We were delighted to find that Bill Gates is a fan of The Teaching Company materials, because so are we! You'll find many of The Teaching Company's materials in the library catalog, from Superstring Theory to the Life & Work of Mark Twain; Alexander the Great & the Hellenistic Age to the String Quartets of Beethoven; Nutrition Made Clear to Museum Masterpieces...explore them all! (You can also search under The Great Courses-some of these will be DVDs, some audiobooks.) Each disc usually contains several lectures of about 30 minutes each taught by university professors from around the United States. The Teaching Company materials are geared towards lifetime learners, but may be helpful or of interest to teenagers as well.

Tuesday, July 13, 2010

Getting Ready for The Guernsey Literary & Potato Peel Pie Society

It's time to start reading The Guernsey Literary & Potato Peel Pie Society for our online reading group! Don't forget to post comments & questions either on the blog or on the abc book banter forums.

Click here to visit the official website for the book-the blog links to articles, contains virtual book group discussion questions, the recipe for potato-peel pie, & more!

About the authors:

Mary Ann Shaffer, who passed away in February 2008, worked as an editor, librarian, and in bookshops. The Guernsey Literary and Potato Peel Pie Society was her first novel.

Her niece, Annie Barrows, is the author of the children’s series Ivy and Bean, as well as The Magic Half. She lives in northern California.

Click here for the novel's Barnes & Noble page, which gives a longer biography of author Mary Ann Shaffer, an excerpt from the book, recommended further reading, & discussion questions.

Some things to think about as you delve into your reading:

What was it like to read a novel composed entirely of letters? What do letters offer that no other form of writing (not even emails) can convey?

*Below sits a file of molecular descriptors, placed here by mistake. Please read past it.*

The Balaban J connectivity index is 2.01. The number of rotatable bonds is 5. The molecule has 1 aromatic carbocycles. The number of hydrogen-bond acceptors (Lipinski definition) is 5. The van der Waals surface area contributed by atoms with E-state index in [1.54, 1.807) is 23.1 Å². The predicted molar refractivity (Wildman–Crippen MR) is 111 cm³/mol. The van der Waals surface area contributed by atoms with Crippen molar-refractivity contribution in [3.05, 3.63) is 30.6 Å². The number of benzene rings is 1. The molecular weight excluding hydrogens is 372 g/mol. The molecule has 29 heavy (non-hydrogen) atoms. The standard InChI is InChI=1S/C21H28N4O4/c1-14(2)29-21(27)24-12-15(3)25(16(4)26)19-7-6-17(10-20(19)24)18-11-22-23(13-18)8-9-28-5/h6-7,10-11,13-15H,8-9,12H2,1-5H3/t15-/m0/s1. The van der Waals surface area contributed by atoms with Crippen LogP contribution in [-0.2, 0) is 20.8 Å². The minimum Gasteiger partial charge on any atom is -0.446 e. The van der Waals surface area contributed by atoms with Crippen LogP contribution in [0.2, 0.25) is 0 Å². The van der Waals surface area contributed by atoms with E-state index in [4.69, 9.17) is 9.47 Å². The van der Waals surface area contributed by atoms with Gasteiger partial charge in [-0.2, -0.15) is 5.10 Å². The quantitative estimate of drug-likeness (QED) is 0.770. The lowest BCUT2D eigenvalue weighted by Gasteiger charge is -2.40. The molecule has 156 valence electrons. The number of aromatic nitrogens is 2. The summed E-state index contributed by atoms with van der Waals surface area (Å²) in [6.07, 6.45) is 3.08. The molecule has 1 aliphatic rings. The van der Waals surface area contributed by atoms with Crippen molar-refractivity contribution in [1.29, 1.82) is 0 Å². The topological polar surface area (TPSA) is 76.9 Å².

What historical facts about life in England during World War II were you especially surprised to discover? What traits, such as remarkable stamina, are captured in a detail such as potato peel pie? In what ways does fiction provide a means for more fully understanding a non-fiction truth?

Discuss the writers who capture the hearts of the members of the Guernsey Literary and Potato Peel Pie Society. Does a reader's taste in books reveal anything significant about his or her personality?

Who was your favorite character in The Guernsey Literary and Potato Peel Pie Society? Do you think books have the power to lift people out of their circumstances? What role did books play in the lives of the Guernsey Literary Society?

This novel is currently in development to be filmed. Do you think this book will translate well onto the big screen? What do you think of movies that are literary adaptations in general?

Just for fun, consider the recent article from a British paper: "Guernsey: Channel isle with a literary landscape".

Monday, July 12, 2010

Serial Readers Unite!

We had a customer come in today & recommend a site caled Fictfact.
From their website:

"You read books in series. You want to keep track of what to read next. You want recommendations on what to read next. You want to know when new books are coming out.